Comments: Thanks to Maria Popova of Brain Pickings and World Enough & Time: On Creativity and Slowing Down by Christian McEwen, I discovered this book. The printed book was converted to digital by a community of volunteers and self-pubbed on AMZ for free in 2012. It felt like it was a small enough book that I would be able to easily read it on the Kindle, but it hasn't proved to be the case. I need a print book where I can linger on the page, underline things, write marginalia, and put in post-it notes. So once the physical book arrives, I'll re-read it. As a child, I lived in a nature preserve, and went on long walks every evening by myself. There was always so much to see, so much to think about, and I returned refreshed and soothed from the bullying I otherwise faced in my neighborhood. Over the decades, I have forgotten how wonderful walking can be, and this book reminds me of its wonders. Granted, I don't have hours like Thoreau did or easy access to forest trails like Thoreau did—somehow driving somewhere to walk seems to defeat the purpose. So this month, I plan to walk out of my door and in my neighborhood. I will see what comes out of a few circles around. We rarely have walkers or joggers, so it wouldn't be a case of constantly running across chatty neighbors.

The Carrying by Ada Limón
Category: Poetry
Comments: It was a case of curious coincidences. I found two of Limón's poems one week that really spoke to me, and then in my discussion of them on Twitter, I discovered a third. Here it is: "Instructions on Not Giving Up" from the perspective of the cherry blossom trees. Nature never ever gives up—all that is sorrowful, it seems to say, passes with hope just around the corner. That is how I view the start of the new year and the beginning of longer days—Hope is such a sweet word and such a comfort to me.

Patient, plodding, a green skin
growing over whatever winter did to us, a return
to the strange idea of continuous living despite
the mess of us, the hurt, the empty. Fine then,
I'll take it, the tree seems to say; a new slick leaf
unfurling like a fist, I'll take it all.

A Match Made for Thanksgiving by Jackie Lau
Category: Contemporary Romance
Comments: A Jackie Lau book always makes me smile. Her writing, pacing, and characters are so lively and warm and fun that her books are unputdownable. They also leave you hungry for all the foods mentioned—wouldn’t it be fun to go food adventuring with Lau, you wonder. Written for the Canadian Thanksgiving holiday, this first book of the Holidays with the Wongs series is a tender romp. I enjoyed a look into the first- and second-generation Chinese-Canadian immigrant families whom Lau showcases in her story. She strikes just the right note with the complexity of their heritages and cultural and social attitudes. In her protagonists, Lau has created giving, thoughtful individuals, who are open to stepping outside their comfort zones into new experiences that they never imagined before they would like to try. Lau is a prolific writer, and I am always looking forward to her next story. My review is here.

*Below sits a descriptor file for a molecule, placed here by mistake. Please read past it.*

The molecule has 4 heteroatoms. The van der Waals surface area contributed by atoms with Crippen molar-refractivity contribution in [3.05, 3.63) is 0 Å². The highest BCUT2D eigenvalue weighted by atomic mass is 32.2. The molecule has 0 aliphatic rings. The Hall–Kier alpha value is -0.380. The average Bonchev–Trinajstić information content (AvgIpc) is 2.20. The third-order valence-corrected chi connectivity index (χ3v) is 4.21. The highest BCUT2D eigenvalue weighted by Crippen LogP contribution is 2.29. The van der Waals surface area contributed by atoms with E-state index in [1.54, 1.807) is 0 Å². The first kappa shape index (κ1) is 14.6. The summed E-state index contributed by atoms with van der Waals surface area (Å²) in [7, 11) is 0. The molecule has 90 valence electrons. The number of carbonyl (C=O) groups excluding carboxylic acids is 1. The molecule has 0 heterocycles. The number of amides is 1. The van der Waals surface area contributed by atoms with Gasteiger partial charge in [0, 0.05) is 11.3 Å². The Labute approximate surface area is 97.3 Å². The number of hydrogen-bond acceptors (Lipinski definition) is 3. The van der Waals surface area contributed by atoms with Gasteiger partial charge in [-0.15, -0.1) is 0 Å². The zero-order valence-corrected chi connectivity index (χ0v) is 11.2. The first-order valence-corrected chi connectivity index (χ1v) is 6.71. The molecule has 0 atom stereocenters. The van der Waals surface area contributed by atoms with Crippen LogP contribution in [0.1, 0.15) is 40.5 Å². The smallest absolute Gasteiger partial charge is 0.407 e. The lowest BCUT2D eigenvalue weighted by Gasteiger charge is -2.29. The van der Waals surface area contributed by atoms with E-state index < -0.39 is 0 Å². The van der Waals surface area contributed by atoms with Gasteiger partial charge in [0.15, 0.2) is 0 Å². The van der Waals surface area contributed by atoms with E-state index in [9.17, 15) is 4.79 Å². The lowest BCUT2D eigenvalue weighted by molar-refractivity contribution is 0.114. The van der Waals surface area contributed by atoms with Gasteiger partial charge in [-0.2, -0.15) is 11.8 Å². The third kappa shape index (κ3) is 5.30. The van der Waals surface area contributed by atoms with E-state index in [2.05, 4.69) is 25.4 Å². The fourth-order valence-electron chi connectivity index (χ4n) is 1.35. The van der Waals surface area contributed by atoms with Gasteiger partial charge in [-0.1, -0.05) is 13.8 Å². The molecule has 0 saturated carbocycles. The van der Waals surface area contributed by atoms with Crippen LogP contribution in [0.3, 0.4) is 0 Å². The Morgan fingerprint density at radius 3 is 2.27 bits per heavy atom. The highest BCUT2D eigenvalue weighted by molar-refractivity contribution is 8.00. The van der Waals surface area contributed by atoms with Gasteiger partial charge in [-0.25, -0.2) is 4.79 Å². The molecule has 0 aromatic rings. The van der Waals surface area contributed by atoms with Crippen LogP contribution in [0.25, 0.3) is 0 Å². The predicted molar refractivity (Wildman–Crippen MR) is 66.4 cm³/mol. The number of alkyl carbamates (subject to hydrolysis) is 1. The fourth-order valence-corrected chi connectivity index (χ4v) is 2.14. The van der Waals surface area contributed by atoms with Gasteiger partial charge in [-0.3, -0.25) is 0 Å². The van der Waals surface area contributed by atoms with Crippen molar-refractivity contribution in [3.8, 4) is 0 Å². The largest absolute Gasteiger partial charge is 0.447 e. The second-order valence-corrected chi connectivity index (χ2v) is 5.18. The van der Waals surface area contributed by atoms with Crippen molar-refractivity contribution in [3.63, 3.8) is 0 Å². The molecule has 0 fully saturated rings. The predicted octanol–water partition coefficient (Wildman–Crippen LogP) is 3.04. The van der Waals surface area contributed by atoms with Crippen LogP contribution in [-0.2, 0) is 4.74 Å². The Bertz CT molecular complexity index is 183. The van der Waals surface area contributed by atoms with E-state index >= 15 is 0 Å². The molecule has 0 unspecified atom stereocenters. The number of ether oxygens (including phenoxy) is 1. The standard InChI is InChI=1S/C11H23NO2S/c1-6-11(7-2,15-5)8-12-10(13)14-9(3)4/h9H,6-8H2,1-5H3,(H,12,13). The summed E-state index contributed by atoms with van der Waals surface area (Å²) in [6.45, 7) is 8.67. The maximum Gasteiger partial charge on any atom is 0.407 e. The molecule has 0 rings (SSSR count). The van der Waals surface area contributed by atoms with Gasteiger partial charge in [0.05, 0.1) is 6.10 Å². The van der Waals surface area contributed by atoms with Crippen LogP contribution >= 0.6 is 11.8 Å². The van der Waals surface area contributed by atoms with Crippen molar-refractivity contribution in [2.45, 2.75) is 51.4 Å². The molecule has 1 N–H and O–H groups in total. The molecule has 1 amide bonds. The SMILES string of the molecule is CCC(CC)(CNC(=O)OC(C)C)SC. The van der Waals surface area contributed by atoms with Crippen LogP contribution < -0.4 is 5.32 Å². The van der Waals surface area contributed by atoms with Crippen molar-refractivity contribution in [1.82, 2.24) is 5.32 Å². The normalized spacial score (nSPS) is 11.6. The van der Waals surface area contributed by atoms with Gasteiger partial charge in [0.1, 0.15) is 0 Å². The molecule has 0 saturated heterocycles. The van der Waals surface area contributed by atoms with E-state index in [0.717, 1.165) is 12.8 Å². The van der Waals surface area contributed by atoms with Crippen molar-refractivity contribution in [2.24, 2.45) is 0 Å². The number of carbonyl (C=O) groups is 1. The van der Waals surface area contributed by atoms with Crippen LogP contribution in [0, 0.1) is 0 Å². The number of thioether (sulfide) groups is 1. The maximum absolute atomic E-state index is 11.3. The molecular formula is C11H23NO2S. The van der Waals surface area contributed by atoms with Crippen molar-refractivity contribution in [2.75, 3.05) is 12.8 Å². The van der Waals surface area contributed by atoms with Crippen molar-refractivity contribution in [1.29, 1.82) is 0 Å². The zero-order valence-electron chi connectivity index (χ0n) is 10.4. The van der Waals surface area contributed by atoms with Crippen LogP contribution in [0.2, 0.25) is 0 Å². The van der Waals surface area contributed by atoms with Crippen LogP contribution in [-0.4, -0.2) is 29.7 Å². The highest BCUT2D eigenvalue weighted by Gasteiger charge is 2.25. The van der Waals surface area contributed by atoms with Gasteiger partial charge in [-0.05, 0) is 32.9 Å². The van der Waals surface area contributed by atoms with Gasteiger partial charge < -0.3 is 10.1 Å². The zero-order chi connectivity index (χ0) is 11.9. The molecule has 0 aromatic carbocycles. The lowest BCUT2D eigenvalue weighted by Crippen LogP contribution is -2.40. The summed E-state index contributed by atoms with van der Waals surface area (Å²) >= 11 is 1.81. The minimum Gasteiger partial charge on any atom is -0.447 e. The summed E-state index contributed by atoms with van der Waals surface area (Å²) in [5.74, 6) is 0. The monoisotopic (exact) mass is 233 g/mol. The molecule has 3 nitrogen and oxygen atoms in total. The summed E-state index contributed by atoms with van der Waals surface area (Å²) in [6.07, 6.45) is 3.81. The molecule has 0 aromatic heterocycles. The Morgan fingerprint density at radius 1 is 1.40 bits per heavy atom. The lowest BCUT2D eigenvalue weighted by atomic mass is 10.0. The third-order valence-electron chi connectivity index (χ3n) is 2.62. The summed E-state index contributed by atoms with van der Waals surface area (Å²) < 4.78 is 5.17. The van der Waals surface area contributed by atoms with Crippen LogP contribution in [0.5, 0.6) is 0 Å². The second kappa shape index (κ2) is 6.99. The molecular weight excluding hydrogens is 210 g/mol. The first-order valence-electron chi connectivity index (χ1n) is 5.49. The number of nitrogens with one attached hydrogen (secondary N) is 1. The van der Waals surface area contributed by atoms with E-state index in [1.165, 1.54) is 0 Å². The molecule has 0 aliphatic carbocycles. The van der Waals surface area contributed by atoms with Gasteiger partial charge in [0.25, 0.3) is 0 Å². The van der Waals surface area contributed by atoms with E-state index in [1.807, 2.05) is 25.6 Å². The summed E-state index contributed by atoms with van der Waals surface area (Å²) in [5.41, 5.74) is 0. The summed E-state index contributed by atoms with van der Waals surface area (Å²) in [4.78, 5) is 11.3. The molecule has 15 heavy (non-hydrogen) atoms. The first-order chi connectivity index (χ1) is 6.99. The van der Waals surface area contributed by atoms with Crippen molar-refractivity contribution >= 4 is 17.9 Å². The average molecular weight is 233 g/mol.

Work for It by Talia Hibbert
Category: Contemporary Romance
Comments: Olu Keynes is a sharp-tongued man who has been numbed emotionally since childhood due to continual trauma by his abusive father and ex. He’s often overcome by self-loathing and anxiety before disappearing into an icy deadened state. Griff Everett thinks he is big and ugly and the locals treat him like a pariah, so he has become a loner. Griff and Olu meet at Fernley Farms, where their job is to work with plants. Those who love the BBC series Cranford will love Hibbert's small English village atmosphere, with its gossipy neighbors, small-minded, supercilious villagers, and strict social class. Griff and Olu have serious emotional scars from their tough lives, but there is a thread of hopefulness that runs in their lives that allows them to reach out to each other. Hibbert is one author whose work just keeps on getting better—however, her gritty books are not for everyone.

Tell Me My Fortune by Mary Burchell
Pay Me Tomorrow by Mary Burchell
Category: Vintage Contemporary Romance
Comments: These two books are identical in their basic plotline, but overall, they are very different stories. This is because their protagonists are such different people, in terms of personalities, motivations, backgrounds, and values. In writing these two books, Burchell has thumbed her nose at critics who say romance novels are formulaic and repetitive. It takes a master craftsman to provide bare plot guidelines and then allow her characters to live their lives and own their story.